With the help of the National Service of Drinking Water(SNEP), MWI was able to install a SolarPedalFlo in a rural community of Carrefour Peye in Haiti. The pump was installed back in 1998 and this picture was taken in 2005 for an update. There has been no report of downtime with this unit.
Another SolarPedalFlo installed in Haiti along with the help of National Service of Drinking Water(SNEP). The community created a water treatment group to help protect and maintain the SolarPedalFlo over the years and when we checked back with the unit in 2005, we had no issues reported.
Lake House, The Associated Newspaper of Cylon Ltd.
By Hiran H. Senewiratne
Published Wednesday, August, 10 2005
Safe drinking water is going to be scarce not only in urban areas but also in remote villages due to pollution. As part of the daily routine of women in the plantation areas, they spend a lot of time to carry water from wells or rivers to their homes. They do not have access to safe water for drinking and cooking in those areas. The water that they carry to their homes is used sparingly for cooking and drinking while for other purposes including bathing, washing clothes or pots and pans, it is used regardless of how contaminated the water may be. This exposes the people, including small children, to many diseases. Yet life goes on.
However, this was the reality for some of the people who live and work in the Mahawella Estate of the Balangoda Plantations Ltd in the Ratnapura district. This community is on a tea and rubber plantation with hilly terrain. According to the estate’s superintendent Jinendra Ratnayake, the run-off water and surface water in the area has been declared “contaminated” by local health officials and some of the wells in use were not always well protected from the elements.
The solution for this came through the joining of Moving Water Industries (MWI) , a US based manufacturing company and Energy Management Services (EMS), a local company. Together they decided to utilise MWI’s innovative and patented Solar PedalFlo™ to provide the safe drinking and cooking water for the community. This was opened by the Commercial Attache and Economic Officer of the Embassy of the United States in Sri Lanka Richard C.Merrin. He said that access to drinking water is the first step towards poverty reduction in Sri Lanka. USAID assisted to bring the machine to the estate. He said that this water project is a service to the community. Ratnayake said this was a pilot project started six months ago. It was successful in preventing water borne diseases in the estate. According to statistics the estate has recorded fewer water related cases after setting up the project.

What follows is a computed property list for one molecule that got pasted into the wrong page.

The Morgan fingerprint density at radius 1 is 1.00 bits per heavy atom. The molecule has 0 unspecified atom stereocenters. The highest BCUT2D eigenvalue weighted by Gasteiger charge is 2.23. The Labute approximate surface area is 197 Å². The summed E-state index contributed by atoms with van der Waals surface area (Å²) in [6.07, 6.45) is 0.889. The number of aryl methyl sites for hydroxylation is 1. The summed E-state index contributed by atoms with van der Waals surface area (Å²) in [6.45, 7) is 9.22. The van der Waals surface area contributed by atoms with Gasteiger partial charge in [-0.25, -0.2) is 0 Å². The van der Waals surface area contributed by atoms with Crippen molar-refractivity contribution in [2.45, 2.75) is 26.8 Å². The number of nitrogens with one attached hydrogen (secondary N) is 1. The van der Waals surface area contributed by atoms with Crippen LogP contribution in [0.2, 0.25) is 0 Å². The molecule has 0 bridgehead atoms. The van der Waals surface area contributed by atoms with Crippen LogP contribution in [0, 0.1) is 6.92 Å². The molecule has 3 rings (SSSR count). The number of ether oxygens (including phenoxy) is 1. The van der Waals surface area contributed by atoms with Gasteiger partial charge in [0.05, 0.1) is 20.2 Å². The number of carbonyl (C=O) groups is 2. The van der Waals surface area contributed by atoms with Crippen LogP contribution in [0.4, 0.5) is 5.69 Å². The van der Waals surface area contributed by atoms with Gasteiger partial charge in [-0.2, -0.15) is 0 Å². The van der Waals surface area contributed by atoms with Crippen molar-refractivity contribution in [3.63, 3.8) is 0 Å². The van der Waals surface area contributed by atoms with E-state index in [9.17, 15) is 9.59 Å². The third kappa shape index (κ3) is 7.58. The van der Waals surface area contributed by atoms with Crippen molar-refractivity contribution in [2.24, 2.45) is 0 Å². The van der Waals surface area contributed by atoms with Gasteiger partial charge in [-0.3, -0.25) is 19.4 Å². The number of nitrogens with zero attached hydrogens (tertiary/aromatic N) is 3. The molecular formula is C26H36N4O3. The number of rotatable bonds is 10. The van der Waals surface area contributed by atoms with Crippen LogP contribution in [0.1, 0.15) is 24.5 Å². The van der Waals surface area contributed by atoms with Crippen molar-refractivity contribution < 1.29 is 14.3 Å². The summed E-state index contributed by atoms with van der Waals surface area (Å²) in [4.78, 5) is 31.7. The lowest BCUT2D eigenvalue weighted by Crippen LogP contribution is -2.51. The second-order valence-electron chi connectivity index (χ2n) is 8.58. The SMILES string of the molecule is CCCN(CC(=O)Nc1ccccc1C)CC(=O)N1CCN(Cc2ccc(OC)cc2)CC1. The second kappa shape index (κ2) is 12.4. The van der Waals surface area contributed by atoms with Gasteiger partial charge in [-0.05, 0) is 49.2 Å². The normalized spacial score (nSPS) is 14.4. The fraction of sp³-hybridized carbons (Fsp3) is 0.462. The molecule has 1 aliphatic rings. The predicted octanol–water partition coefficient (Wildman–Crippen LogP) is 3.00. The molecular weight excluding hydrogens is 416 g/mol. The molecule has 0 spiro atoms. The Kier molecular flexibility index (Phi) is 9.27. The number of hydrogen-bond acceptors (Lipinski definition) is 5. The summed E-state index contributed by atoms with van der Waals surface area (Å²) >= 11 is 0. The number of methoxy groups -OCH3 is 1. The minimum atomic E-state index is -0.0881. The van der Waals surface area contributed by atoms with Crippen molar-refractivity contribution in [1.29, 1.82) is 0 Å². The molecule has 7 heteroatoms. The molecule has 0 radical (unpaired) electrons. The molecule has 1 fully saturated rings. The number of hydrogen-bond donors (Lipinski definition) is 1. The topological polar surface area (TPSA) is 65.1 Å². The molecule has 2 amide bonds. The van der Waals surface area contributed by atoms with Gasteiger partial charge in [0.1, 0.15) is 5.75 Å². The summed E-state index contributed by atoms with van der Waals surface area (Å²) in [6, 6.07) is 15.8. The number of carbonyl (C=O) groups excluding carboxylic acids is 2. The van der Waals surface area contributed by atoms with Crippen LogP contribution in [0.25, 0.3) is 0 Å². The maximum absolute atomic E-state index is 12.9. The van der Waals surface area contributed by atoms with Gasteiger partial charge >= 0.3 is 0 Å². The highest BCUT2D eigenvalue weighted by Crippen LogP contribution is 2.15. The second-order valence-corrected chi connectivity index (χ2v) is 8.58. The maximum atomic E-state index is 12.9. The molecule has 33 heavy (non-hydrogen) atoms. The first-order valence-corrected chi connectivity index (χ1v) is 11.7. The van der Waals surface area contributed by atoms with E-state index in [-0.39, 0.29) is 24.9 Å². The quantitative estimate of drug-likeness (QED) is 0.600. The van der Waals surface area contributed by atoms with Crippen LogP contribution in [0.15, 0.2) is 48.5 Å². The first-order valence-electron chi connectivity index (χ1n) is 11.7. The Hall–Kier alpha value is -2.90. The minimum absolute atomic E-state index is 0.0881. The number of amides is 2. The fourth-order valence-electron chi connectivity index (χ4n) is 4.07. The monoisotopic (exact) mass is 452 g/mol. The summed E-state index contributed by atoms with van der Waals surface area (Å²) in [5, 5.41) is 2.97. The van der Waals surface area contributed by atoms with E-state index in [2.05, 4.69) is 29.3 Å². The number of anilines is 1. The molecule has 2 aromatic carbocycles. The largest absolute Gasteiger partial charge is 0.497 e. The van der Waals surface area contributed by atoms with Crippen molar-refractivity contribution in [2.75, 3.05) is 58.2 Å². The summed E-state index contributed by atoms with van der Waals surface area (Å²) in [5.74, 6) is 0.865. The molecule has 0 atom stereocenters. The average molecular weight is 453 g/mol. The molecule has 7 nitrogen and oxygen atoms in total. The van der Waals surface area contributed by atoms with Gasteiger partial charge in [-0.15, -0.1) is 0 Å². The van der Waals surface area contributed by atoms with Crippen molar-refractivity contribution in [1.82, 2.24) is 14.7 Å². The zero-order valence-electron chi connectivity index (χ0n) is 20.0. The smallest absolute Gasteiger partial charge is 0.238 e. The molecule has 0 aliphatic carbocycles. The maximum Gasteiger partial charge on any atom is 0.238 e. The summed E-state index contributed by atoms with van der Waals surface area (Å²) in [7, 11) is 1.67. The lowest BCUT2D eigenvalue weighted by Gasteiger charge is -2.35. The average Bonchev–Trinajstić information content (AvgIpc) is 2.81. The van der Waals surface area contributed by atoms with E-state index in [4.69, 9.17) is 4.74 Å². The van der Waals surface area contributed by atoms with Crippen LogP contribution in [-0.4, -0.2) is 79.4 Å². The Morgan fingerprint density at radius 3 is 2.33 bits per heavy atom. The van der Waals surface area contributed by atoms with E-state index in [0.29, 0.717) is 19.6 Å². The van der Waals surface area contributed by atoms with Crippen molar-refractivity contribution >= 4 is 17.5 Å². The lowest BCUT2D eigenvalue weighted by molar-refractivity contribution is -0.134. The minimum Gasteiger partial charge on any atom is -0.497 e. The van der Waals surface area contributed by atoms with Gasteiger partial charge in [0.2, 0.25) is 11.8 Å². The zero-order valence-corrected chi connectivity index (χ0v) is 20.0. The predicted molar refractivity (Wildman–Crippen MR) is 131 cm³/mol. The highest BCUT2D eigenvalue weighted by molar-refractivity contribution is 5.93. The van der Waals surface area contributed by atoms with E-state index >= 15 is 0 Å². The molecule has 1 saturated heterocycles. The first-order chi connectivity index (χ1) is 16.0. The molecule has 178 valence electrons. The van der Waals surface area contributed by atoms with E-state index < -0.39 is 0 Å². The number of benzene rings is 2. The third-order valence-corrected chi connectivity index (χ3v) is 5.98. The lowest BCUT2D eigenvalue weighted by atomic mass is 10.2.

The SolarPedalFlo™ is a solar powered water pump with a back-up ”pedal” power supply for times when solar power is not available. The pedal apparatus is similar to an exercise machine or bicycle. The solar panels produce 350 watts of energy and can be manually adjusted to catch maximum sunlight. This gadget can lift up to 300 gallons per hour from a depth of 40- 45m that can be pumped to an elevated storage tank. It has a built-in and automated chlorinator to purify the water. The total investment for the whole project is around Rs 2 million. This is a community-managed effort with an elected committee chosen to handle the affairs of the pump. The committee is made up of men and women from among the beneficiaries and issues are discussed in an open forum.